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Building a monitoring solution for Office 365 service availability using Azure Logic Apps

I spent some time in early December building an integration between Azure Log Analytics (and Azure Sentinel, obviously) and Office 365 Audit Logs. The latter exposes the logs through Office 365 Management Activity API, which is very handy, albeit slightly cumbersome to use. I wrote about that experience here.

I noticed that there is also a separate Office 365 API I found useful, called the Office 365 Service Communications API. It’s much simpler to use, and exposes a limited set of data – Get Services, Get Current Status (of services), Get Historical Status, Get Messages and show Errors. Using this data, it’s easy to monitor what the status of your Office 365 tenant is, and if any of the services are degraded.

Getting started: Creating an Azure AD App

First, I need to provision an app in Azure Active Directory. This is so that I can then authenticate via Azure AD, and gain access to whatever services I need through OAuth2.

Navigate to Azure Portal, and then select Azure AD. From here, select App registrations. Click New registration. Fill in the name, and leave other selections as defaults.

Once you click OK, you have an Azure AD-supported app! We need to grant permissions next so that we can actually leverage the Office 365 Management APIs. Under the app, select API Permissions.

The permission you need to grant for the app, under API Permissions, is ServiceHealth.Read for the Office 365 Management APIs. Click Add a permission, and select Office 365 Management APIs:

Then, select Application permissions, as we’ll run this solution in the background without a signed-in user. Under Select permissions, choose ServiceHealth.Read:

You’ll also want to grant admin consent next, but first, you have to wait for a few minutes for the permissions to kick in.

Click Grant admin consent on TENANT, when the button becomes available. You’ll need to authenticate once more to perform this task.

Once completed successfully, you should have granted admin consent successfully, and you’ll see a green checkmark:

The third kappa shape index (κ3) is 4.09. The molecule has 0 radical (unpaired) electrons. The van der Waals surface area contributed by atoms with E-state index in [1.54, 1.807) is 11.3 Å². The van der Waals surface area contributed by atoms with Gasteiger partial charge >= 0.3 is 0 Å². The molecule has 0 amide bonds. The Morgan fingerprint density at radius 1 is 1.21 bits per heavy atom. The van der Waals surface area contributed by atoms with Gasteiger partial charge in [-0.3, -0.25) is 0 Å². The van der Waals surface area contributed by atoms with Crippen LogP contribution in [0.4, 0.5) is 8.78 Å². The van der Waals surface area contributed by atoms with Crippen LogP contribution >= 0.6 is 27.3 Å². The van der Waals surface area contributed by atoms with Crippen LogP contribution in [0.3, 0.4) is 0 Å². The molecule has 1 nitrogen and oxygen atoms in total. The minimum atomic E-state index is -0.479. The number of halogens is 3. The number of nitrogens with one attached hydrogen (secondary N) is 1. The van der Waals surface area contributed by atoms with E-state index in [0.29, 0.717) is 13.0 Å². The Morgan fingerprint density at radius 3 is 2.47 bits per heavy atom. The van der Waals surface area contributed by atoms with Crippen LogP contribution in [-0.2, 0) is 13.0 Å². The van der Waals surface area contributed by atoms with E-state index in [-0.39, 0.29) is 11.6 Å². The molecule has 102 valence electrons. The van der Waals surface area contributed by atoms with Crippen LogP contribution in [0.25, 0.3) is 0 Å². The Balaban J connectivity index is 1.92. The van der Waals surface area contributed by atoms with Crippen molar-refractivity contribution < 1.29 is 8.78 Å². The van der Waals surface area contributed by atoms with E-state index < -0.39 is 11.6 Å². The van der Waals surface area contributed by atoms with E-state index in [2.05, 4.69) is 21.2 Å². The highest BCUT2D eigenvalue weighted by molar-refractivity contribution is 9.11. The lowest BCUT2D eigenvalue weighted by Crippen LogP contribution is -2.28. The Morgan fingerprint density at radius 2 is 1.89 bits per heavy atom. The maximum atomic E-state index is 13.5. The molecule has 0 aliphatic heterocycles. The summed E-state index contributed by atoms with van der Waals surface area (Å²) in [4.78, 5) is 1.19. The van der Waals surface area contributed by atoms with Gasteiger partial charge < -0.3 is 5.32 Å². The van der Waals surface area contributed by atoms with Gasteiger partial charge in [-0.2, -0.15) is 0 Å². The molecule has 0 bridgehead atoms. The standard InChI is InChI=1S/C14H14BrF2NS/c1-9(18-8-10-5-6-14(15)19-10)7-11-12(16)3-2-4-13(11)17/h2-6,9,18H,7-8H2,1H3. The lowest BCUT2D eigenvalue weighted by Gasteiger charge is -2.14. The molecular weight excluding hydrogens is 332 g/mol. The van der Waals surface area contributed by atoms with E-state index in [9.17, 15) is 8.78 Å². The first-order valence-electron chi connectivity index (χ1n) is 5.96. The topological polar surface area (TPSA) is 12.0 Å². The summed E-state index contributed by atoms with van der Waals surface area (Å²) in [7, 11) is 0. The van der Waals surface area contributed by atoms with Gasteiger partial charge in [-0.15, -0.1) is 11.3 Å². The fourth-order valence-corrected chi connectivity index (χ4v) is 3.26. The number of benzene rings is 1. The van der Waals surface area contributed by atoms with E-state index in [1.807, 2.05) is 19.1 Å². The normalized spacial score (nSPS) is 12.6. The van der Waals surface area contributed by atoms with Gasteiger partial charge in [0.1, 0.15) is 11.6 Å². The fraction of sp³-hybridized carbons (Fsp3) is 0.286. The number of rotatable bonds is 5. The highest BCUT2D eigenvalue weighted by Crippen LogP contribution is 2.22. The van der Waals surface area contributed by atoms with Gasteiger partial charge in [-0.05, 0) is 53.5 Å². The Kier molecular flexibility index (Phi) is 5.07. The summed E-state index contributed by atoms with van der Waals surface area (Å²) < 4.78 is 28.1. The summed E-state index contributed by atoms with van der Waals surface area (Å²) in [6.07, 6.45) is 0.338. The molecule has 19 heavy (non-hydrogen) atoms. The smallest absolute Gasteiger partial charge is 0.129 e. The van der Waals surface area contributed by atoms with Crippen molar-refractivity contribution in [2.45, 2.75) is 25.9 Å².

Finally, generate the client secret under Certificates & secrets, by clicking on New client secret. Usually, it makes sense not to set expiration to Never, so perhaps choose 1 or 2 years, and click Add.

Record the value of the client secret, as you’ll only see it once here:

And that’s it! You should now have an Azure AD-supported app, with permissions to query the Service Health of your Office 365 tenant.

Building a Proof of Concept using PowerShell

I built a 5-minute Proof of Concept hack to try, and get data from the API. It worked, much to my surprise.

As before, I needed to define a few variables to hold values – namely, the OAuth2-based authorization data. So first, define the following:

$clientID = "CLIENT_ID" 
$clientSecret = "CLIENT_SECRET" 
$loginURL = "" 
$resource = "" 
$tenantID = "TENANT_ID"
$body = @{grant_type="client_credentials";resource=$resource;client_id=$clientID;client_secret=$clientSecret} 
$oauth = Invoke-RestMethod -Method Post -Uri $loginURL/$tenantdomain/oauth2/token?api-version=1.0 -Body $body 
$headerParams = @{'Authorization'="$($oauth.token_type) $($oauth.access_token)"}

You can easily check out your Azure AD tenant ID from the Azure Portal, by navigating to Azure AD > Properties:

Alternatively, if you prefer scripting, you can open Azure Cloud Shell and run the following command:

az account show